- Packed with vitamins, minerals, fiber and protein, almonds offer a host of health benefits.
- Almonds are high-fat foods that are good for your heart.
- A recent study shows that almonds cause a significant reduction not only in total cholesterol, but also LDL cholesterol ("bad" cholesterol) and triglycerides.
are rich in fats, especially health-promoting fats like monounsaturated fats found in olive oil. A one-ounce (28 grams) serving of almonds reportedly contains a total of 160 calories with 6 grams of plant-based protein, 4 grams of filling dietary fiber, 13 grams of unsaturated fats ("good" fats), essential vitamins and minerals including vitamin E (50% DV), magnesium (20% DV) and potassium (6% DV).
Past studies have associated almonds to cause a significant reduction in risk of heart disease.
‘Munch on a handful of almonds if you are concerned about your heart health!!!!’
A recent systematic review and meta-analysis, conducted in accordance with the guidelines of the Preferred Reporting Items for Systematic Reviews and Meta-analyses (PRISMA), demonstrates that eating almonds cause a significant reduction in total cholesterol
, LDL (Low Density Lipoprotein) cholesterol or "bad" cholesterol and triglycerides, however, has no effect on HDL (High-Density Lipoprotein) cholesterol or "good" cholesterol levels. It also reveals that almonds could cause a substantial improvement in lipid levels at a dose of 45g/day.
Lead study author, Dr. Kathy Musa-Veloso, who is a Director of Health Claims and Clinical Trials at Intertek Scientific & Regulatory Consultancy, and her associates analyzed 18 published randomized controlled trials, which had a total of 837 participants across all the studies. The results of this study are published in the Journal of Nutritional Science.
- Results from all studies revealed the reduction in total cholesterol to be 0.153 mmol/L (5.92 mg/dL). However, when the dose of almonds consumed was at least 45 g/day (~1.5 oz/day), the reduction in total cholesterol was found to be 0.212 mmol/L (8.20 mg/dL). Thus the effect of almond on total cholesterol was found to be dose-dependent, the larger the intake of almond, the greater was the reduction in total cholesterol.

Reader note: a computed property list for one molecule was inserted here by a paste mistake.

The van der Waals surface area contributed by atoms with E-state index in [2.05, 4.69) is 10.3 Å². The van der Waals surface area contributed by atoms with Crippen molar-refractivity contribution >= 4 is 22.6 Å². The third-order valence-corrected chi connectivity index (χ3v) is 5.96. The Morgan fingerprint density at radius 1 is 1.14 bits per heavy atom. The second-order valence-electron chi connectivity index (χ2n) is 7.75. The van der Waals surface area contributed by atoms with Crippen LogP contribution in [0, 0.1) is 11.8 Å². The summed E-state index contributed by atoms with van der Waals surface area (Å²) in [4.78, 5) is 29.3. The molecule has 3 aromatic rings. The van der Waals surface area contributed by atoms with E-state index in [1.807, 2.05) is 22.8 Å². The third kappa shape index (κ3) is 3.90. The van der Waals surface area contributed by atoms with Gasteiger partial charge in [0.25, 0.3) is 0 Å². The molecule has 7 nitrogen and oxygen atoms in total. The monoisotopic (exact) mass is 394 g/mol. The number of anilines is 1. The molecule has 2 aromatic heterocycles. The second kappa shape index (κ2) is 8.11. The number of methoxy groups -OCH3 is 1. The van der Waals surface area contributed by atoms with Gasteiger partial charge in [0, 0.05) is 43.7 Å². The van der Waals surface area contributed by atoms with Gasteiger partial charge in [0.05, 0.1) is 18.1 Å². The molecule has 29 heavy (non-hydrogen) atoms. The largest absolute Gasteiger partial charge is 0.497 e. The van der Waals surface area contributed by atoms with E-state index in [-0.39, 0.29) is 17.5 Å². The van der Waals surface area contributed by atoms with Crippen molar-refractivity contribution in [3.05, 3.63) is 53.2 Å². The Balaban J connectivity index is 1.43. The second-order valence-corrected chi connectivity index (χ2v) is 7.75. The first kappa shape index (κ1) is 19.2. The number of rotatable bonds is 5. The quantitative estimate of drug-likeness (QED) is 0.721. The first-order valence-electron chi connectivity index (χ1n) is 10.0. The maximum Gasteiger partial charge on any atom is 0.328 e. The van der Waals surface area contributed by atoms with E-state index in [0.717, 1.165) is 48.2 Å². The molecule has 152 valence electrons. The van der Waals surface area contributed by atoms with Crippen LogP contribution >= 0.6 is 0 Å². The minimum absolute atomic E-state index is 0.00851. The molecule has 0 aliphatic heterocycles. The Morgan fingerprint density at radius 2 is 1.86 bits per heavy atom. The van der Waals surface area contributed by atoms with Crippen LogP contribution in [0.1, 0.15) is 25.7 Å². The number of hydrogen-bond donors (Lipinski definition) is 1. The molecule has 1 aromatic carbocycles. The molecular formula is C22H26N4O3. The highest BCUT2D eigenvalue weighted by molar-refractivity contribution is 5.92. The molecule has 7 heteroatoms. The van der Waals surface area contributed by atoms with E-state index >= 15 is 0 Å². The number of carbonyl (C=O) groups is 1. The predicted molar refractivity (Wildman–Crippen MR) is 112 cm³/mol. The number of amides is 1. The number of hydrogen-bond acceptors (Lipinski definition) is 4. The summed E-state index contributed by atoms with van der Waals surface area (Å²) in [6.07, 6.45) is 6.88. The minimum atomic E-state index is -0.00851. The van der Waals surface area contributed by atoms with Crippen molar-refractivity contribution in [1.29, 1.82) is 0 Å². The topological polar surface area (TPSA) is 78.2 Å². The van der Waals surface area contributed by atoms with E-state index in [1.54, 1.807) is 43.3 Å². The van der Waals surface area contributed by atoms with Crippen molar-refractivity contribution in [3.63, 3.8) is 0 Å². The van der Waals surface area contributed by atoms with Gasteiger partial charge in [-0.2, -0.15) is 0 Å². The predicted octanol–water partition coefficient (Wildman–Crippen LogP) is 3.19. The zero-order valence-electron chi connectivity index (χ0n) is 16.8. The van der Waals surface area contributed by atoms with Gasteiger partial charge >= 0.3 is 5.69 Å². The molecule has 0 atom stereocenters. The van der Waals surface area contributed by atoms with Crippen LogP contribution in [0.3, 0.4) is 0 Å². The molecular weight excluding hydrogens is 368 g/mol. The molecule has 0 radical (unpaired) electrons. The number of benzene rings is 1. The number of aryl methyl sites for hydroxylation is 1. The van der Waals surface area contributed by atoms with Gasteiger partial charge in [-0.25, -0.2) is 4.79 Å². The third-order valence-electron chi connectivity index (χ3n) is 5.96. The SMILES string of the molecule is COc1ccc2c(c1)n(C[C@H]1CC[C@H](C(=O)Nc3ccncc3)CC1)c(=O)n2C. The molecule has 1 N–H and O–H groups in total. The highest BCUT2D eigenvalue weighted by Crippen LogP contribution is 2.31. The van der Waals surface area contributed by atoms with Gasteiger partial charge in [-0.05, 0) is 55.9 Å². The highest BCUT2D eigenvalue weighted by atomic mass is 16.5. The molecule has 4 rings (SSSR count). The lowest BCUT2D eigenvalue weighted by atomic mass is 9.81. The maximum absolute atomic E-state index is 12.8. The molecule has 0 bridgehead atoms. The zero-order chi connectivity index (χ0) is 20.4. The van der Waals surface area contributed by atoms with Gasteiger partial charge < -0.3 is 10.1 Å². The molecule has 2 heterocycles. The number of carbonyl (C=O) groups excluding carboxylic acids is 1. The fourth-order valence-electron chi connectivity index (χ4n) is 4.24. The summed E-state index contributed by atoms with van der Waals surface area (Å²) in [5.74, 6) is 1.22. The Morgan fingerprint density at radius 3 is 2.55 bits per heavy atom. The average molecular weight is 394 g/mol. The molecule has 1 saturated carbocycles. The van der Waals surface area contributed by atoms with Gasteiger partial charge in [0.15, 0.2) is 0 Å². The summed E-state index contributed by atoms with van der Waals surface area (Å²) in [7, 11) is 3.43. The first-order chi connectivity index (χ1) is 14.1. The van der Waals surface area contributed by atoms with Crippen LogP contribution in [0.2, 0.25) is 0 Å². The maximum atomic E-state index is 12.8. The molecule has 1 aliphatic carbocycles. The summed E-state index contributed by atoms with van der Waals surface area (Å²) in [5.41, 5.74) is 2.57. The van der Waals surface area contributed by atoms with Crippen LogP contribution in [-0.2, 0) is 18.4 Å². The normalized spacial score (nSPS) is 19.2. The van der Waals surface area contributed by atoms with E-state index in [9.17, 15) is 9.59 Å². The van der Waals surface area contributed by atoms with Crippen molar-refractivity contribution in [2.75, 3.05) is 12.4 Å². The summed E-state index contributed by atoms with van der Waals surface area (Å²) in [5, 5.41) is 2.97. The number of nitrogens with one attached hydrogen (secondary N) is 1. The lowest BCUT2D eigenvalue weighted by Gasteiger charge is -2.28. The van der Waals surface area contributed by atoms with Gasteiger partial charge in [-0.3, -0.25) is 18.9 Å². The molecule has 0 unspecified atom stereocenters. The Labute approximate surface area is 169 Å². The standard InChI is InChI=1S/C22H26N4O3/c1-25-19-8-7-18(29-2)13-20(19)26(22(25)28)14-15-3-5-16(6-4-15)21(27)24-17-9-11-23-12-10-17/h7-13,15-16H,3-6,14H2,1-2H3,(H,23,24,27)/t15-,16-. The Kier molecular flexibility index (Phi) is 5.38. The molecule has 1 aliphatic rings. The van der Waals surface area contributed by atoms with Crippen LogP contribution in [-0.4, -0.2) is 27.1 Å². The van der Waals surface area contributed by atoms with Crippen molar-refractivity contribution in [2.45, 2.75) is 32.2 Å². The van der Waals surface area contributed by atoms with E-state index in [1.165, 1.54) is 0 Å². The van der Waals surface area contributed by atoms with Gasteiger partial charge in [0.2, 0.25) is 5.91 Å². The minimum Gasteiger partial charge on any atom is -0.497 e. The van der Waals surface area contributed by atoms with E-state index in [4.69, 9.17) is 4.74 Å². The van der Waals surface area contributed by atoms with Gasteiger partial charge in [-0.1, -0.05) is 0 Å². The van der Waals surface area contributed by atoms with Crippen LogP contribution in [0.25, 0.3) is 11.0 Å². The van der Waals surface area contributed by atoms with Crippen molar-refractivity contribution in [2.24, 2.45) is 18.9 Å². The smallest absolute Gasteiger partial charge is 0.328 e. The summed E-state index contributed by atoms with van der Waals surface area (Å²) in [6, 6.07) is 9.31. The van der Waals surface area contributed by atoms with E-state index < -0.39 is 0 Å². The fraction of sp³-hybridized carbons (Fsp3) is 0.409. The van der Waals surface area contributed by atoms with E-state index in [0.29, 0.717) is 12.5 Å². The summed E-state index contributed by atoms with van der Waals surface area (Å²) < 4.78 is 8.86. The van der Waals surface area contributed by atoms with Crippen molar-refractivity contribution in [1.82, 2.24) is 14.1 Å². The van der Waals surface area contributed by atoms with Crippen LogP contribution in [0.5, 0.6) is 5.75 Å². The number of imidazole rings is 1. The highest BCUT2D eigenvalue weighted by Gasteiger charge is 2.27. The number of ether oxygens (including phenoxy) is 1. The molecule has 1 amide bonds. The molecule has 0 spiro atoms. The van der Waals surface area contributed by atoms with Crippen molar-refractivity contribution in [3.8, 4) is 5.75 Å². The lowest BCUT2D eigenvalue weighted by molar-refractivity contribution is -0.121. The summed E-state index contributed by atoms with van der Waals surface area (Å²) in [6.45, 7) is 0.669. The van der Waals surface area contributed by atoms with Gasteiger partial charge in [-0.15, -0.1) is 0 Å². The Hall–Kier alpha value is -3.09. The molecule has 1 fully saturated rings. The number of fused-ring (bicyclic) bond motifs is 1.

- When studies were analyzed in which patients had elevated total cholesterol levels (at baseline), the reduction in total cholesterol was found to be 0.271 mmol/L (10.48 mg/dL), suggesting that the effects of almonds on total cholesterol levels were quite significant in these subjects.
- When data from all of the studies were pooled, the reduction in LDL-C was reported to be 0.124 mmol/L (4.80 mg/dL).
- When the studies in which the total dose of almonds consumed were at least 45 g (~1.5 oz), the LDL-C reductions were reported to be 0.132 mmol/L (5.10 mg/dL).
- However, the analysis of studies in which the subjects had elevated LDL-C levels at baseline, the reduction was reported to be 0.158 mmol/L (6.11 mg/dL).
- The authors noted that three studies demonstrated significant reductions in body weight in almond intervention group as compared to the control group.
- One such study is a 6 weeks trial by Berryman et al, which revealed a significant reduction in body weight, waist circumference and body composition (including abdominal fat mass) for patients on almond diet when compared to patients on a control diet.
- Another study conducted by Novotny et al. in 2012, showed that not all of the energy in almonds is actually metabolizable and it is important to maintain a healthy weight, along with consumption of a healthy diet to help promote heart health.
Dr. Kathy Musa-Veloso commented, "These results strengthen decades of research about how the regular consumption of almonds can favorably impact blood lipid levels and have a positive effect on heart health. The consumption of almonds as part of a healthy diet should be encouraged in order to improve blood lipid levels and reduce the risk of heart disease